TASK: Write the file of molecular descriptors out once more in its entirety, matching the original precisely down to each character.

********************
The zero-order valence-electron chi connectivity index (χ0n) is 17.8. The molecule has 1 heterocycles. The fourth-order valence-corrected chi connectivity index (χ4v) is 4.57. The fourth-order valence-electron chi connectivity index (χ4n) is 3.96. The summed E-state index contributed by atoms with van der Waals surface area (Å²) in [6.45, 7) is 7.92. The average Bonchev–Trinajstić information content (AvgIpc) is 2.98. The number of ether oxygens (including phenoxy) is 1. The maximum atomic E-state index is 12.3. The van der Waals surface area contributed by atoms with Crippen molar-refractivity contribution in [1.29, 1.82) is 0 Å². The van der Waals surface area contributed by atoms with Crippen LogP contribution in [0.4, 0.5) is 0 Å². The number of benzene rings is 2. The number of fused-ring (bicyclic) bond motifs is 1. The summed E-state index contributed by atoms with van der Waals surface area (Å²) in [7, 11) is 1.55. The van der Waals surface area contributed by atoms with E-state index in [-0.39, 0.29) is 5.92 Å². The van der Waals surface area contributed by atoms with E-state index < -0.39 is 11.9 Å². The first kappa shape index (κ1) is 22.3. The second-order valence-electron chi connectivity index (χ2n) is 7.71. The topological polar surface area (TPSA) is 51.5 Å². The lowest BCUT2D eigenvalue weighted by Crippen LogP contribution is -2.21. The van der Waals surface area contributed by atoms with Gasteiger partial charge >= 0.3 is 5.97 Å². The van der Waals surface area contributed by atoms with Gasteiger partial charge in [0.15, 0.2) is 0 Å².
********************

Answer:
The zero-order valence-electron chi connectivity index (χ0n) is 17.8. The molecule has 1 heterocycles. The fourth-order valence-corrected chi connectivity index (χ4v) is 4.57. The fourth-order valence-electron chi connectivity index (χ4n) is 3.96. The summed E-state index contributed by atoms with van der Waals surface area (Å²) in [6.45, 7) is 7.92. The average Bonchev–Trinajstić information content (AvgIpc) is 2.98. The number of ether oxygens (including phenoxy) is 1. The maximum atomic E-state index is 12.3. The van der Waals surface area contributed by atoms with Crippen molar-refractivity contribution in [1.29, 1.82) is 0 Å². The van der Waals surface area contributed by atoms with Crippen LogP contribution in [0.4, 0.5) is 0 Å². The number of benzene rings is 2. The number of fused-ring (bicyclic) bond motifs is 1. The summed E-state index contributed by atoms with van der Waals surface area (Å²) in [7, 11) is 1.55. The van der Waals surface area contributed by atoms with E-state index in [-0.39, 0.29) is 5.92 Å². The van der Waals surface area contributed by atoms with E-state index < -0.39 is 11.9 Å². The first kappa shape index (κ1) is 22.3. The second-order valence-electron chi connectivity index (χ2n) is 7.71. The topological polar surface area (TPSA) is 51.5 Å². The lowest BCUT2D eigenvalue weighted by Crippen LogP contribution is -2.21. The van der Waals surface area contributed by atoms with Gasteiger partial charge >= 0.3 is 5.97 Å². The van der Waals surface area contributed by atoms with Gasteiger partial charge in [0.15, 0.2) is 0 Å².